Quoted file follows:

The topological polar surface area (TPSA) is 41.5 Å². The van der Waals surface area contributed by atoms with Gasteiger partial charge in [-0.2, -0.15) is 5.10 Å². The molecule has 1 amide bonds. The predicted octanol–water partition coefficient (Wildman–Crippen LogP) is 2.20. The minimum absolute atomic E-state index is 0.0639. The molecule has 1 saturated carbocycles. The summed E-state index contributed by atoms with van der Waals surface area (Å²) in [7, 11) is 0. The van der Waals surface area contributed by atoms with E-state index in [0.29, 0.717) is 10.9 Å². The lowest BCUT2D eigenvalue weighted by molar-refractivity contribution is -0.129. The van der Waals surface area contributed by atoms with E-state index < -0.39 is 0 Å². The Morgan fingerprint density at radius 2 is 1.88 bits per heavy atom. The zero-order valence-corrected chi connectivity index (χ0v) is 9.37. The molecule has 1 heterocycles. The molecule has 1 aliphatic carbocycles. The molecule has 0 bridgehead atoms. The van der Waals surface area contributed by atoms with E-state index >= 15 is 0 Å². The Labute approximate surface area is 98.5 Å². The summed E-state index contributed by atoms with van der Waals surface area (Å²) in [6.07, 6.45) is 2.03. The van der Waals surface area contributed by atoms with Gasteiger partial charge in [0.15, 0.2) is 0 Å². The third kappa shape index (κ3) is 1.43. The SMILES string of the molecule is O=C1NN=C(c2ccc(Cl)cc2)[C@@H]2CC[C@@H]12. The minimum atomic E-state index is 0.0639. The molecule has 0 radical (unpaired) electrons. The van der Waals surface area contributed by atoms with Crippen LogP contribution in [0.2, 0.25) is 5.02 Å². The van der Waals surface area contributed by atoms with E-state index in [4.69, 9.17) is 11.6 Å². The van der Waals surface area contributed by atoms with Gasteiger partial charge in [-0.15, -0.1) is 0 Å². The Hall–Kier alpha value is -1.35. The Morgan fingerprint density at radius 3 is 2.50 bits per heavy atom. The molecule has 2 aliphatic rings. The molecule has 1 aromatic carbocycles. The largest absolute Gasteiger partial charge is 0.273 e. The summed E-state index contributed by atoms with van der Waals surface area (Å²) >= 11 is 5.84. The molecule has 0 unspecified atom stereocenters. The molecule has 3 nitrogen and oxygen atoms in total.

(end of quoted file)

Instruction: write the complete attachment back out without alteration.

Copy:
The topological polar surface area (TPSA) is 41.5 Å². The van der Waals surface area contributed by atoms with Gasteiger partial charge in [-0.2, -0.15) is 5.10 Å². The molecule has 1 amide bonds. The predicted octanol–water partition coefficient (Wildman–Crippen LogP) is 2.20. The minimum absolute atomic E-state index is 0.0639. The molecule has 1 saturated carbocycles. The summed E-state index contributed by atoms with van der Waals surface area (Å²) in [7, 11) is 0. The van der Waals surface area contributed by atoms with E-state index in [0.29, 0.717) is 10.9 Å². The lowest BCUT2D eigenvalue weighted by molar-refractivity contribution is -0.129. The van der Waals surface area contributed by atoms with E-state index < -0.39 is 0 Å². The Morgan fingerprint density at radius 2 is 1.88 bits per heavy atom. The zero-order valence-corrected chi connectivity index (χ0v) is 9.37. The molecule has 1 heterocycles. The molecule has 1 aliphatic carbocycles. The molecule has 0 bridgehead atoms. The van der Waals surface area contributed by atoms with E-state index >= 15 is 0 Å². The Labute approximate surface area is 98.5 Å². The summed E-state index contributed by atoms with van der Waals surface area (Å²) in [6.07, 6.45) is 2.03. The van der Waals surface area contributed by atoms with Gasteiger partial charge in [0.15, 0.2) is 0 Å². The third kappa shape index (κ3) is 1.43. The SMILES string of the molecule is O=C1NN=C(c2ccc(Cl)cc2)[C@@H]2CC[C@@H]12. The minimum atomic E-state index is 0.0639. The molecule has 0 radical (unpaired) electrons. The van der Waals surface area contributed by atoms with Crippen LogP contribution in [0.2, 0.25) is 5.02 Å². The van der Waals surface area contributed by atoms with E-state index in [4.69, 9.17) is 11.6 Å². The van der Waals surface area contributed by atoms with Gasteiger partial charge in [-0.15, -0.1) is 0 Å². The Hall–Kier alpha value is -1.35. The Morgan fingerprint density at radius 3 is 2.50 bits per heavy atom. The molecule has 2 aliphatic rings. The molecule has 1 aromatic carbocycles. The largest absolute Gasteiger partial charge is 0.273 e. The summed E-state index contributed by atoms with van der Waals surface area (Å²) >= 11 is 5.84. The molecule has 0 unspecified atom stereocenters. The molecule has 3 nitrogen and oxygen atoms in total.